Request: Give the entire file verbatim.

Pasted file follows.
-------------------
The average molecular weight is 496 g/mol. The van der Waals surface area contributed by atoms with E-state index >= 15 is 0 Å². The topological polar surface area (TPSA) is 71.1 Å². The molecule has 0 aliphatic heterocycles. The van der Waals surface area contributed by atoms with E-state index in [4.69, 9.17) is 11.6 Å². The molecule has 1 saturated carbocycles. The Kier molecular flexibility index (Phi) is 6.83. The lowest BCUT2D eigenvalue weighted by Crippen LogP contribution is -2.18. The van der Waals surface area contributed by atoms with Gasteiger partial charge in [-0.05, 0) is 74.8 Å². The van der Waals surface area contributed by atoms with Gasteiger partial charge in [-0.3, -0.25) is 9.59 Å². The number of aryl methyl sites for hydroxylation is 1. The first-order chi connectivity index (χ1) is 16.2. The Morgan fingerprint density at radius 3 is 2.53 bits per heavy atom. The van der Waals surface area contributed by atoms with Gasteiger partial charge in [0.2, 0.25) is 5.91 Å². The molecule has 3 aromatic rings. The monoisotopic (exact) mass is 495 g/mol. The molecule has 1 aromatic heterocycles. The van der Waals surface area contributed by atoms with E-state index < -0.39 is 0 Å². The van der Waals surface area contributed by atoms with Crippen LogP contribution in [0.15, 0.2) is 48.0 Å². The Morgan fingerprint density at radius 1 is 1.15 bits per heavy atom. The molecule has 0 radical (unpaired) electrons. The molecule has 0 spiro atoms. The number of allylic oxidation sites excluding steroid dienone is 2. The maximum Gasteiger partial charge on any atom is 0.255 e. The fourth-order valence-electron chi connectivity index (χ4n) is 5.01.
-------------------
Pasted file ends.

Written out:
The average molecular weight is 496 g/mol. The van der Waals surface area contributed by atoms with E-state index >= 15 is 0 Å². The topological polar surface area (TPSA) is 71.1 Å². The molecule has 0 aliphatic heterocycles. The van der Waals surface area contributed by atoms with E-state index in [4.69, 9.17) is 11.6 Å². The molecule has 1 saturated carbocycles. The Kier molecular flexibility index (Phi) is 6.83. The lowest BCUT2D eigenvalue weighted by Crippen LogP contribution is -2.18. The van der Waals surface area contributed by atoms with Gasteiger partial charge in [-0.05, 0) is 74.8 Å². The van der Waals surface area contributed by atoms with Gasteiger partial charge in [-0.3, -0.25) is 9.59 Å². The number of aryl methyl sites for hydroxylation is 1. The first-order chi connectivity index (χ1) is 16.2. The Morgan fingerprint density at radius 3 is 2.53 bits per heavy atom. The van der Waals surface area contributed by atoms with Gasteiger partial charge in [0.2, 0.25) is 5.91 Å². The molecule has 3 aromatic rings. The monoisotopic (exact) mass is 495 g/mol. The molecule has 1 aromatic heterocycles. The van der Waals surface area contributed by atoms with E-state index < -0.39 is 0 Å². The van der Waals surface area contributed by atoms with Crippen LogP contribution in [0.15, 0.2) is 48.0 Å². The Morgan fingerprint density at radius 1 is 1.15 bits per heavy atom. The molecule has 0 radical (unpaired) electrons. The molecule has 0 spiro atoms. The number of allylic oxidation sites excluding steroid dienone is 2. The maximum Gasteiger partial charge on any atom is 0.255 e. The fourth-order valence-electron chi connectivity index (χ4n) is 5.01.